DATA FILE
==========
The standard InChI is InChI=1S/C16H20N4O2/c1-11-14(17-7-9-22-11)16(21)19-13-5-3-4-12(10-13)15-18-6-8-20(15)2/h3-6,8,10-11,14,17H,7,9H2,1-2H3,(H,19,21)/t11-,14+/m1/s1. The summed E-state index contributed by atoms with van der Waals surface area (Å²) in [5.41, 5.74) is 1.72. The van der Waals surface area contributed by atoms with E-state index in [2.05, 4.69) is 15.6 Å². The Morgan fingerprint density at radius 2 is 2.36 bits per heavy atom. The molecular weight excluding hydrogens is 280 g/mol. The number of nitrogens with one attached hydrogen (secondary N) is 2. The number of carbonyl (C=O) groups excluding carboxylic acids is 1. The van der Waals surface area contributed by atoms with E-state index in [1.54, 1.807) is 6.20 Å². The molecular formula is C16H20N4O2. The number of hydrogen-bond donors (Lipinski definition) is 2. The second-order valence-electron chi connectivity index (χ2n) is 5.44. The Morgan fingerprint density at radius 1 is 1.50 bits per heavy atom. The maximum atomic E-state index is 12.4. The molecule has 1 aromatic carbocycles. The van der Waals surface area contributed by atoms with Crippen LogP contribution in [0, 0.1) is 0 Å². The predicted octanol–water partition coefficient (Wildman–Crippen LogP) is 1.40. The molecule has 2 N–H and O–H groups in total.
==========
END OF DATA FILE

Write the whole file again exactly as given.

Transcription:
The standard InChI is InChI=1S/C16H20N4O2/c1-11-14(17-7-9-22-11)16(21)19-13-5-3-4-12(10-13)15-18-6-8-20(15)2/h3-6,8,10-11,14,17H,7,9H2,1-2H3,(H,19,21)/t11-,14+/m1/s1. The summed E-state index contributed by atoms with van der Waals surface area (Å²) in [5.41, 5.74) is 1.72. The van der Waals surface area contributed by atoms with E-state index in [2.05, 4.69) is 15.6 Å². The Morgan fingerprint density at radius 2 is 2.36 bits per heavy atom. The molecular weight excluding hydrogens is 280 g/mol. The number of nitrogens with one attached hydrogen (secondary N) is 2. The number of carbonyl (C=O) groups excluding carboxylic acids is 1. The van der Waals surface area contributed by atoms with E-state index in [1.54, 1.807) is 6.20 Å². The molecular formula is C16H20N4O2. The number of hydrogen-bond donors (Lipinski definition) is 2. The second-order valence-electron chi connectivity index (χ2n) is 5.44. The Morgan fingerprint density at radius 1 is 1.50 bits per heavy atom. The maximum atomic E-state index is 12.4. The molecule has 1 aromatic carbocycles. The van der Waals surface area contributed by atoms with Crippen LogP contribution in [0, 0.1) is 0 Å². The predicted octanol–water partition coefficient (Wildman–Crippen LogP) is 1.40. The molecule has 2 N–H and O–H groups in total.